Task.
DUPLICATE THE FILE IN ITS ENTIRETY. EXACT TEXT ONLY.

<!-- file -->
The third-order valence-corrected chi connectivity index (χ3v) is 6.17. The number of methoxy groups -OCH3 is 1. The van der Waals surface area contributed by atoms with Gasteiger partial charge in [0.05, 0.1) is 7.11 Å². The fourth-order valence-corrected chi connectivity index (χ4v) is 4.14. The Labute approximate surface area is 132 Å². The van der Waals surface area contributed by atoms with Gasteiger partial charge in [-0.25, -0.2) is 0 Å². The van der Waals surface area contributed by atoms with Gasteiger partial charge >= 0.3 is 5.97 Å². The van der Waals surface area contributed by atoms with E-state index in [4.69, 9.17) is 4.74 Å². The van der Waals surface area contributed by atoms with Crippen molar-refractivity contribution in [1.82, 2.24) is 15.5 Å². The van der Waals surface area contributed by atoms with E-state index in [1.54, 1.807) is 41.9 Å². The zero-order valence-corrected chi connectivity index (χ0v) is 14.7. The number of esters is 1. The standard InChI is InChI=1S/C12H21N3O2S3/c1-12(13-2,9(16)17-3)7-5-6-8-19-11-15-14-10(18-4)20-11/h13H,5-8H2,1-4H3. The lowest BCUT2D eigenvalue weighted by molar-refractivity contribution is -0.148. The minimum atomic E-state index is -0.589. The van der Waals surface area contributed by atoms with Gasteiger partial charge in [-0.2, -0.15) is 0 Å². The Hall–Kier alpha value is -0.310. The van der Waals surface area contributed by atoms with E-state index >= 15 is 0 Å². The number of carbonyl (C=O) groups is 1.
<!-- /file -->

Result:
The third-order valence-corrected chi connectivity index (χ3v) is 6.17. The number of methoxy groups -OCH3 is 1. The van der Waals surface area contributed by atoms with Gasteiger partial charge in [0.05, 0.1) is 7.11 Å². The fourth-order valence-corrected chi connectivity index (χ4v) is 4.14. The Labute approximate surface area is 132 Å². The van der Waals surface area contributed by atoms with Gasteiger partial charge in [-0.25, -0.2) is 0 Å². The van der Waals surface area contributed by atoms with Gasteiger partial charge >= 0.3 is 5.97 Å². The van der Waals surface area contributed by atoms with E-state index in [4.69, 9.17) is 4.74 Å². The van der Waals surface area contributed by atoms with Crippen molar-refractivity contribution in [1.82, 2.24) is 15.5 Å². The van der Waals surface area contributed by atoms with E-state index in [1.54, 1.807) is 41.9 Å². The zero-order valence-corrected chi connectivity index (χ0v) is 14.7. The number of esters is 1. The standard InChI is InChI=1S/C12H21N3O2S3/c1-12(13-2,9(16)17-3)7-5-6-8-19-11-15-14-10(18-4)20-11/h13H,5-8H2,1-4H3. The lowest BCUT2D eigenvalue weighted by molar-refractivity contribution is -0.148. The minimum atomic E-state index is -0.589. The van der Waals surface area contributed by atoms with Gasteiger partial charge in [-0.2, -0.15) is 0 Å². The Hall–Kier alpha value is -0.310. The van der Waals surface area contributed by atoms with E-state index >= 15 is 0 Å². The number of carbonyl (C=O) groups is 1.